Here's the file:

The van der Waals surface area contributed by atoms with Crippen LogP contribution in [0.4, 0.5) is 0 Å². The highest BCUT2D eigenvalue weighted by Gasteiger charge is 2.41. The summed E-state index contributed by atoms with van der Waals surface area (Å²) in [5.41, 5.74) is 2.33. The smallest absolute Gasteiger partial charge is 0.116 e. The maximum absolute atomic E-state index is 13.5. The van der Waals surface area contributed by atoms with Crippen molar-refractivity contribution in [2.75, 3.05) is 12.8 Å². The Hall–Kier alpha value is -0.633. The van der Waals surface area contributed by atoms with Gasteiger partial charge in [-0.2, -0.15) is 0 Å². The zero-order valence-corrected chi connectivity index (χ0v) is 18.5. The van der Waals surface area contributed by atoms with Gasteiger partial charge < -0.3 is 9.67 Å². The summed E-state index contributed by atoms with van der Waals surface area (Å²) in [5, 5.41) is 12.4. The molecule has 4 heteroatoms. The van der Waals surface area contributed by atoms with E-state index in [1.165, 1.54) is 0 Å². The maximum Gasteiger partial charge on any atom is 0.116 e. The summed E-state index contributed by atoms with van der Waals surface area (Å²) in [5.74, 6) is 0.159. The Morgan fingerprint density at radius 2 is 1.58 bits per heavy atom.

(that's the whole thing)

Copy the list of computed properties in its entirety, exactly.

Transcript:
The van der Waals surface area contributed by atoms with Crippen LogP contribution in [0.4, 0.5) is 0 Å². The highest BCUT2D eigenvalue weighted by Gasteiger charge is 2.41. The summed E-state index contributed by atoms with van der Waals surface area (Å²) in [5.41, 5.74) is 2.33. The smallest absolute Gasteiger partial charge is 0.116 e. The maximum absolute atomic E-state index is 13.5. The van der Waals surface area contributed by atoms with Crippen molar-refractivity contribution in [2.75, 3.05) is 12.8 Å². The Hall–Kier alpha value is -0.633. The van der Waals surface area contributed by atoms with Gasteiger partial charge in [-0.2, -0.15) is 0 Å². The zero-order valence-corrected chi connectivity index (χ0v) is 18.5. The van der Waals surface area contributed by atoms with Gasteiger partial charge < -0.3 is 9.67 Å². The summed E-state index contributed by atoms with van der Waals surface area (Å²) in [5, 5.41) is 12.4. The molecule has 4 heteroatoms. The van der Waals surface area contributed by atoms with E-state index in [1.165, 1.54) is 0 Å². The maximum Gasteiger partial charge on any atom is 0.116 e. The summed E-state index contributed by atoms with van der Waals surface area (Å²) in [5.74, 6) is 0.159. The Morgan fingerprint density at radius 2 is 1.58 bits per heavy atom.